Here is the testimony I gave in support of Ohio Senate Bill 84 which would create the position of Ohio Poet Laureate. I spoke with four other folks: John Burroughs, Steve Abbot, Mark Hersman and Anna Soter.
To Chairman Burke, Ranking Member Smith and members of State Government Oversight and Reform Committee, thank you for the opportunity to present sponsor testimony on Senate Bill 84. Good Afternoon Senators. My name is Michael Salinger; I am a literacy consultant, educator, engineer, father and a poet. I have spent the last decade working with students, teachers and administrators across Ohio and the world incorporating poetry into the curriculum as not only a finished art product, but as a tool to aid in pupil’s understanding and educator’s assessment of lessons.
Poetry is precise and concise language; it is the poet’s job to distill experience into an instant. As former U.S. Poet laureate, and Ohio native Rita Dove has said, “If we're going to solve the problems of the world, we have to learn how to talk to one another. Poetry is the language at its essence. It's the bones and the skeleton of the language. It teaches you, if nothing else, how to choose your words.”
Through the reading, writing and listening to of poetry we can learn how to choose our words wisely, how to convey meaning and emotion as well as empathy for the voices of others. The refined nature of poetry invites the reader to slow down and pay attention to nuance, to think deeply about the words being read. Poetry invites contemplation. A writer of poetry takes time to craft their thoughts in order to record their experience so that others may interpret it. In short, poetry hones one’s communication skills to a sharp point.
Ohio has been the home to many, along with Ms. Dove, who have chosen their words wisely, Langston Hughes, Paul Lawrence Dunbar, Daniel Thompson, James Wright, Kenneth Koch, Mary Oliver, D.A. Levy, Marilyn Nelson and former U.S. children’s poet laureate Jay Patrick Lewis to name just a handful. We Buckeyes have always had important things to say.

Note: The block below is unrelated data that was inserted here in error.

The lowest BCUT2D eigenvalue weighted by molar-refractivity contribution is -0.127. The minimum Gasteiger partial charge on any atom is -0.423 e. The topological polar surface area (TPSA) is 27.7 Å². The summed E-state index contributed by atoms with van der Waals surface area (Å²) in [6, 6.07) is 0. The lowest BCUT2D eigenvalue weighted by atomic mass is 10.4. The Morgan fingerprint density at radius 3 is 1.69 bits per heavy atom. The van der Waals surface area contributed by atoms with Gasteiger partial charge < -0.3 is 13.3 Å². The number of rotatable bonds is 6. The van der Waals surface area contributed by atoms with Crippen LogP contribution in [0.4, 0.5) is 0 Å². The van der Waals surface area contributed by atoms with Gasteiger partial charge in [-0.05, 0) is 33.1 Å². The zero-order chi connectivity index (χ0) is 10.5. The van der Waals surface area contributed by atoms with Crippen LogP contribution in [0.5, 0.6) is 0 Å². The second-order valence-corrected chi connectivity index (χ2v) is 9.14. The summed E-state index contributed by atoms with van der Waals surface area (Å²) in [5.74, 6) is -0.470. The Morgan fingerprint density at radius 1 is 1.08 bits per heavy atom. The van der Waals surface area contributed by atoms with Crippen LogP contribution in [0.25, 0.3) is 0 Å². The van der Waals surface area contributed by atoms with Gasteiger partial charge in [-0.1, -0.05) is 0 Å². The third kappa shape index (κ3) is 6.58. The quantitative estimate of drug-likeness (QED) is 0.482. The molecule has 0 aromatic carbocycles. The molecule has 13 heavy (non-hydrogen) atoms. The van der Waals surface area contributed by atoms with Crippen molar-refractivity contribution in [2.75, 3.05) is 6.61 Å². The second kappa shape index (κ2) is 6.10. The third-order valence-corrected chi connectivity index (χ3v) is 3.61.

It is in this spirit of appreciation for insightful communication that I contend it is right and just that Ohio join the 45 other states who recognize a poet laureate. In doing so we will show the citizenry of our state the esteem we hold for civil and meaningful discourse. We will show our appreciation for deeper thinking and set a good example for our students.
It is often a poet laureate’s charge to take on a project, to provide poems for important events within their state, to raise the public’s awareness to the genre. Nationally these projects have included Billy Collin’s Poetry 180, which supplied poems for every school day to be read and discussed by classrooms and Kay Ryan’s Poetry for the Mind’s Joy, which highlighted the work of students in community colleges across the nation.
This is where I believe our Ohio poet laureate will leave a positive and lasting mark within the state, in the projects they initiate reminding folks, especially our youth, of the importance of precision in language and careful listening.
I hope this esteemed body sees fit to support and pass Senate Bill 84 to officially recognize what many in our great state already believe, poetry matters.